BIOGRAPHICAL SKETCHES together, and all 'nature shouted with joy, if the

OF LIVING AMERICAN POETS AND NOVELISTS. Creator had said “Worship me not with your face turned towards the rising of the sun,” disobedience would have been attended with the same

No. IV. dreadful consequences. Why was the fruit of the tree which stood in the midst of the garden the

WILLIAM GILMORE SIMMS, ESQ. forbidden fruit? Because if man erred, if he did The land of the pilgrims not only is the cradle go astray, he might then have some light to cheer of American liberty, but also of American literahis tiresome and hopeless way; and in his wander- ture. Boston, styling herself “The Literary ings through an evil world he might have his eyes Emporium," has, for more than a century, boastopened to choose between good and evil. Know- ed, not only her Fanueil Hall and her stern patriledge was not the cause of the fall, but was given ots, but her halls of science and men of learning

. to bless man's fallen condition. Blessed provision Among the band of refugees, who landed on the for man's lost estate! Without it he never would rock of Plymouth, were men of profound erudihave tasted of “Siloa’s brook, that flowed fast by tion, as well as unaffected piety; divines, not only the oracle of God."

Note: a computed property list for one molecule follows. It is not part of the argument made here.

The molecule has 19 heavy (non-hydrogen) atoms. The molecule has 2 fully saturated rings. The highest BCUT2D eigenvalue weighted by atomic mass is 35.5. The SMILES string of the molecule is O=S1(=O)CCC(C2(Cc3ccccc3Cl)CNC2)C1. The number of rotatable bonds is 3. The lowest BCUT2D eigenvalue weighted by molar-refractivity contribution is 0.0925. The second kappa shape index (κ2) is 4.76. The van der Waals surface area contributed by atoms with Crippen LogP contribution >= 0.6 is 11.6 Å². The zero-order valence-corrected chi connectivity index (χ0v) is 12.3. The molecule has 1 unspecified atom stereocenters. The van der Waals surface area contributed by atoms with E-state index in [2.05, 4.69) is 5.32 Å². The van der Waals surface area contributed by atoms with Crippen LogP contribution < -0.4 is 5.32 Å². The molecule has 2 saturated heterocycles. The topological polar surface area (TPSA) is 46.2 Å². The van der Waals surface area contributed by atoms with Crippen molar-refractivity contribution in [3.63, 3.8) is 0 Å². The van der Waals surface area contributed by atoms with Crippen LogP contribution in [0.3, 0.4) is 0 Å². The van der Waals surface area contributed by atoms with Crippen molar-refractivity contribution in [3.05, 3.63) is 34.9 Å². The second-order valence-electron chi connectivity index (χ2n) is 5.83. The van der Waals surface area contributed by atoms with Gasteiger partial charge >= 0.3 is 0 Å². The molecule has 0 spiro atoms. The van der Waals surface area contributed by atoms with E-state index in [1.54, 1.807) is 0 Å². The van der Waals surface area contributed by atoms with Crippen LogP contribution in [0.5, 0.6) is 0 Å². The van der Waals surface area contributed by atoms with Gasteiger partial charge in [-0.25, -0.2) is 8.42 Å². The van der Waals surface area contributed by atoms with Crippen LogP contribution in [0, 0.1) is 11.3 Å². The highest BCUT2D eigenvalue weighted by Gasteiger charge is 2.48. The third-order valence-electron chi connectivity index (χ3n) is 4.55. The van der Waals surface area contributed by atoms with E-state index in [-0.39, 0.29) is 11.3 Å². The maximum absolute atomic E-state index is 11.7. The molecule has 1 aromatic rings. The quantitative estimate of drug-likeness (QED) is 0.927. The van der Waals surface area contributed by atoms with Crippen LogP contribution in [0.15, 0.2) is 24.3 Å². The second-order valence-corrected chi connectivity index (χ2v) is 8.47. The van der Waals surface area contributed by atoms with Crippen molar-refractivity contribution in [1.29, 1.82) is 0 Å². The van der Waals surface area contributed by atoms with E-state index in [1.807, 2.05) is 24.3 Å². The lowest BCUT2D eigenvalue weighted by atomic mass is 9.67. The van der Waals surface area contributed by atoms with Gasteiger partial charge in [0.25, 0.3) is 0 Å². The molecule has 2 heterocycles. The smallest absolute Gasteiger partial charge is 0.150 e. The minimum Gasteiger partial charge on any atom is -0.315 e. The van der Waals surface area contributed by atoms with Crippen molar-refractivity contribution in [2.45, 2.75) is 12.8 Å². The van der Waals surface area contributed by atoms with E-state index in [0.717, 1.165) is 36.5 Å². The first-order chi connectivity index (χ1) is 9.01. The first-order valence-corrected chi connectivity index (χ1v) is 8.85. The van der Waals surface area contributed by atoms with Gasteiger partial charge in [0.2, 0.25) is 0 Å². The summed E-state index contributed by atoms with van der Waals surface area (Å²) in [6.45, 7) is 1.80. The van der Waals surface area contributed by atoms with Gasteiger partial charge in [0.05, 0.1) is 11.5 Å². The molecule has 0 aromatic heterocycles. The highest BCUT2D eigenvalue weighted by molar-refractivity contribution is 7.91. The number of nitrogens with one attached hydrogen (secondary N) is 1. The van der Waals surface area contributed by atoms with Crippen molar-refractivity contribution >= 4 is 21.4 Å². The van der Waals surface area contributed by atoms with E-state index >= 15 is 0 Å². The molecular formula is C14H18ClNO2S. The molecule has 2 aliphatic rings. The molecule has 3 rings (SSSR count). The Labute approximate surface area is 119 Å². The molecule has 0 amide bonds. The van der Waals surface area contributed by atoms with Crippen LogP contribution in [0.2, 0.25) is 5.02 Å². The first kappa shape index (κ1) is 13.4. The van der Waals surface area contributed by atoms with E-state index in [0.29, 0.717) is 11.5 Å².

deeply read in the fathers, but scholars, whose What else we have to say in defence of the sta- minds were stored and enriched with classic fore. bility of free political institutions, and of their side by side, with their first humble temple of tendency to promute correct morals, we must re-worship, rose the walls of the still humbler schoolserve for some future time, when we shall answer house ; and, nourished by intelligence and piety, the attack made upon the political resolution of religion and science, like twin sisters, grew up tothe eighteenth century.

gether in the land. Upon the foundation laid by It seems to us to be strange how any man, in the wisdom and foresight of the early settlers of this happy country, can question the benefits of the Plymouth colony, through the industry and the reformation. Its trophies are scattered thick taste of succeeding generations, a strong and beauaround us. The human intellect has reared last- tiful temple has been erected, which, like the teming monuments of its blessings everywhere. Its ple of the Ephesian Diana in its influence, has, proud triumphs are to be seen in the social estab-Tuntil recently,

claimed and received the homage